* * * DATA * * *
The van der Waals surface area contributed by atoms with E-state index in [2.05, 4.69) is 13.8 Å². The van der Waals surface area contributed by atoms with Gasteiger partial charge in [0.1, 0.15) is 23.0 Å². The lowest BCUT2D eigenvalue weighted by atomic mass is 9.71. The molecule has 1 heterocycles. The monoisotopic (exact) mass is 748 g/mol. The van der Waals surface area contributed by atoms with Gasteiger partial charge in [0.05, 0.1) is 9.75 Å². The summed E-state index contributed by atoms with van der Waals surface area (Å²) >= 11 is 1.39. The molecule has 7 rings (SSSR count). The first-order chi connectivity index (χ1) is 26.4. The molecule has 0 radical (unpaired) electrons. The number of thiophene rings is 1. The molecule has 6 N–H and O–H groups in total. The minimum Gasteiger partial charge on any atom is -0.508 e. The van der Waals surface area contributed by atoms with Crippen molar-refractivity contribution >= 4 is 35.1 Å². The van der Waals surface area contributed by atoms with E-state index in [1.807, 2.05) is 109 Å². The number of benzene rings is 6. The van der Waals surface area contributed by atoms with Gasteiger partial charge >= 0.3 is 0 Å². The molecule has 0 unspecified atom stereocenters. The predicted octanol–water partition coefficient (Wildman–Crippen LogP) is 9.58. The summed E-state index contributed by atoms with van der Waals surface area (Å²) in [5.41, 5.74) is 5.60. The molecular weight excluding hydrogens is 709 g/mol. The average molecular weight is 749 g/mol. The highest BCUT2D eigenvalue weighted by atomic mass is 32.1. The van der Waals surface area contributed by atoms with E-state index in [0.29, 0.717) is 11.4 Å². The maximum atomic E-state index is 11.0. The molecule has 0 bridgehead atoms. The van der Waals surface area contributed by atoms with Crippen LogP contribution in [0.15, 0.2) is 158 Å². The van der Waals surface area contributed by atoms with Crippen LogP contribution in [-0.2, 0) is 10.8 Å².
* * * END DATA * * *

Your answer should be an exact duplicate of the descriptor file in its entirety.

The van der Waals surface area contributed by atoms with E-state index in [2.05, 4.69) is 13.8 Å². The van der Waals surface area contributed by atoms with Gasteiger partial charge in [0.1, 0.15) is 23.0 Å². The lowest BCUT2D eigenvalue weighted by atomic mass is 9.71. The molecule has 1 heterocycles. The monoisotopic (exact) mass is 748 g/mol. The van der Waals surface area contributed by atoms with Gasteiger partial charge in [0.05, 0.1) is 9.75 Å². The summed E-state index contributed by atoms with van der Waals surface area (Å²) >= 11 is 1.39. The molecule has 7 rings (SSSR count). The first-order chi connectivity index (χ1) is 26.4. The molecule has 0 radical (unpaired) electrons. The number of thiophene rings is 1. The molecule has 6 N–H and O–H groups in total. The minimum Gasteiger partial charge on any atom is -0.508 e. The van der Waals surface area contributed by atoms with Crippen molar-refractivity contribution >= 4 is 35.1 Å². The van der Waals surface area contributed by atoms with E-state index in [1.807, 2.05) is 109 Å². The number of benzene rings is 6. The van der Waals surface area contributed by atoms with Gasteiger partial charge >= 0.3 is 0 Å². The molecule has 0 unspecified atom stereocenters. The predicted octanol–water partition coefficient (Wildman–Crippen LogP) is 9.58. The summed E-state index contributed by atoms with van der Waals surface area (Å²) in [5.41, 5.74) is 5.60. The molecular weight excluding hydrogens is 709 g/mol. The average molecular weight is 749 g/mol. The highest BCUT2D eigenvalue weighted by atomic mass is 32.1. The van der Waals surface area contributed by atoms with E-state index in [0.29, 0.717) is 11.4 Å². The maximum atomic E-state index is 11.0. The molecule has 0 bridgehead atoms. The van der Waals surface area contributed by atoms with Crippen LogP contribution in [0.15, 0.2) is 158 Å². The van der Waals surface area contributed by atoms with Crippen LogP contribution in [-0.2, 0) is 10.8 Å².